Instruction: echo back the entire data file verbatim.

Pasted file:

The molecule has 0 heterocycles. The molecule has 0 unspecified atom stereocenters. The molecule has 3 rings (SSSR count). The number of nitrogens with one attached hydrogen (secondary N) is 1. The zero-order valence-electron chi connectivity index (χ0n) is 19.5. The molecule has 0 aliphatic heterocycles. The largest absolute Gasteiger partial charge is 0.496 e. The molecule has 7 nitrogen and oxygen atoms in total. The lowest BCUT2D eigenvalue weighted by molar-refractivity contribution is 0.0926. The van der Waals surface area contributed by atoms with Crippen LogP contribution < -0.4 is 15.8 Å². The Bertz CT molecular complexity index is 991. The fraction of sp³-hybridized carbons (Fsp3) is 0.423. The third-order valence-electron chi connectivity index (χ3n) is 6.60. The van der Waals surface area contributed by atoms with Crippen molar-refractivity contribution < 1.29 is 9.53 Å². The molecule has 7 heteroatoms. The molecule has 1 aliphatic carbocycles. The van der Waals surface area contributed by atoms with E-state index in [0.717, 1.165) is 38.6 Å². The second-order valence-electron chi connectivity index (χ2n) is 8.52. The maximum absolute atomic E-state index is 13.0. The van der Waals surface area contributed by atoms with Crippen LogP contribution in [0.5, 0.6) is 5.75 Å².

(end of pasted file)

The molecule has 0 heterocycles. The molecule has 0 unspecified atom stereocenters. The molecule has 3 rings (SSSR count). The number of nitrogens with one attached hydrogen (secondary N) is 1. The zero-order valence-electron chi connectivity index (χ0n) is 19.5. The molecule has 0 aliphatic heterocycles. The largest absolute Gasteiger partial charge is 0.496 e. The molecule has 7 nitrogen and oxygen atoms in total. The lowest BCUT2D eigenvalue weighted by molar-refractivity contribution is 0.0926. The van der Waals surface area contributed by atoms with Crippen LogP contribution < -0.4 is 15.8 Å². The Bertz CT molecular complexity index is 991. The fraction of sp³-hybridized carbons (Fsp3) is 0.423. The third-order valence-electron chi connectivity index (χ3n) is 6.60. The van der Waals surface area contributed by atoms with Crippen molar-refractivity contribution < 1.29 is 9.53 Å². The molecule has 7 heteroatoms. The molecule has 1 aliphatic carbocycles. The van der Waals surface area contributed by atoms with E-state index in [0.717, 1.165) is 38.6 Å². The second-order valence-electron chi connectivity index (χ2n) is 8.52. The maximum absolute atomic E-state index is 13.0. The van der Waals surface area contributed by atoms with Crippen LogP contribution in [0.5, 0.6) is 5.75 Å².